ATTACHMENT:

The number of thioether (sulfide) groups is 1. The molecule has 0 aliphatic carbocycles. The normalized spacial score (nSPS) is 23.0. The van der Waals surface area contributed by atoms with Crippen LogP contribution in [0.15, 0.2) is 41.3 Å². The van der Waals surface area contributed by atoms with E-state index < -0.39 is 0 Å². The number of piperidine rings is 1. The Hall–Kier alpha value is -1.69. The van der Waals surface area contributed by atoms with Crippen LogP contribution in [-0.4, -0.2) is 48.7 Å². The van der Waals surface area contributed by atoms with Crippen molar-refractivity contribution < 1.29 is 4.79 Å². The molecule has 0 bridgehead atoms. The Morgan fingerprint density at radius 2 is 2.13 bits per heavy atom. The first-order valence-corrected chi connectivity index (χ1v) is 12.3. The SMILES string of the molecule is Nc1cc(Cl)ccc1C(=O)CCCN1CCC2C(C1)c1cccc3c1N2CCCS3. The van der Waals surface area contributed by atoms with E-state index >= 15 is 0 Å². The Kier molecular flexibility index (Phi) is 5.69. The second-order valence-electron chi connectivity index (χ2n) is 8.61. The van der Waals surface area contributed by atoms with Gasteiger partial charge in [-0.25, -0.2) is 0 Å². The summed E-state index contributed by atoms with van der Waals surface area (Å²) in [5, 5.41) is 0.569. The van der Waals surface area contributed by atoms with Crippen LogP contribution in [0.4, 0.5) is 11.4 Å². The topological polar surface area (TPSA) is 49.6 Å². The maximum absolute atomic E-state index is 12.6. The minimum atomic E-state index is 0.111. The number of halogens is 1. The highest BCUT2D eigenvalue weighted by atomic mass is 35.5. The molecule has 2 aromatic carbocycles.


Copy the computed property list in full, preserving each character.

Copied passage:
The number of thioether (sulfide) groups is 1. The molecule has 0 aliphatic carbocycles. The normalized spacial score (nSPS) is 23.0. The van der Waals surface area contributed by atoms with Crippen LogP contribution in [0.15, 0.2) is 41.3 Å². The van der Waals surface area contributed by atoms with E-state index < -0.39 is 0 Å². The number of piperidine rings is 1. The Hall–Kier alpha value is -1.69. The van der Waals surface area contributed by atoms with Crippen LogP contribution in [-0.4, -0.2) is 48.7 Å². The van der Waals surface area contributed by atoms with Crippen molar-refractivity contribution < 1.29 is 4.79 Å². The molecule has 0 bridgehead atoms. The Morgan fingerprint density at radius 2 is 2.13 bits per heavy atom. The first-order valence-corrected chi connectivity index (χ1v) is 12.3. The SMILES string of the molecule is Nc1cc(Cl)ccc1C(=O)CCCN1CCC2C(C1)c1cccc3c1N2CCCS3. The van der Waals surface area contributed by atoms with E-state index >= 15 is 0 Å². The Kier molecular flexibility index (Phi) is 5.69. The second-order valence-electron chi connectivity index (χ2n) is 8.61. The van der Waals surface area contributed by atoms with Gasteiger partial charge in [-0.25, -0.2) is 0 Å². The summed E-state index contributed by atoms with van der Waals surface area (Å²) in [5, 5.41) is 0.569. The van der Waals surface area contributed by atoms with Crippen LogP contribution in [0.4, 0.5) is 11.4 Å². The topological polar surface area (TPSA) is 49.6 Å². The maximum absolute atomic E-state index is 12.6. The minimum atomic E-state index is 0.111. The number of halogens is 1. The highest BCUT2D eigenvalue weighted by atomic mass is 35.5. The molecule has 2 aromatic carbocycles.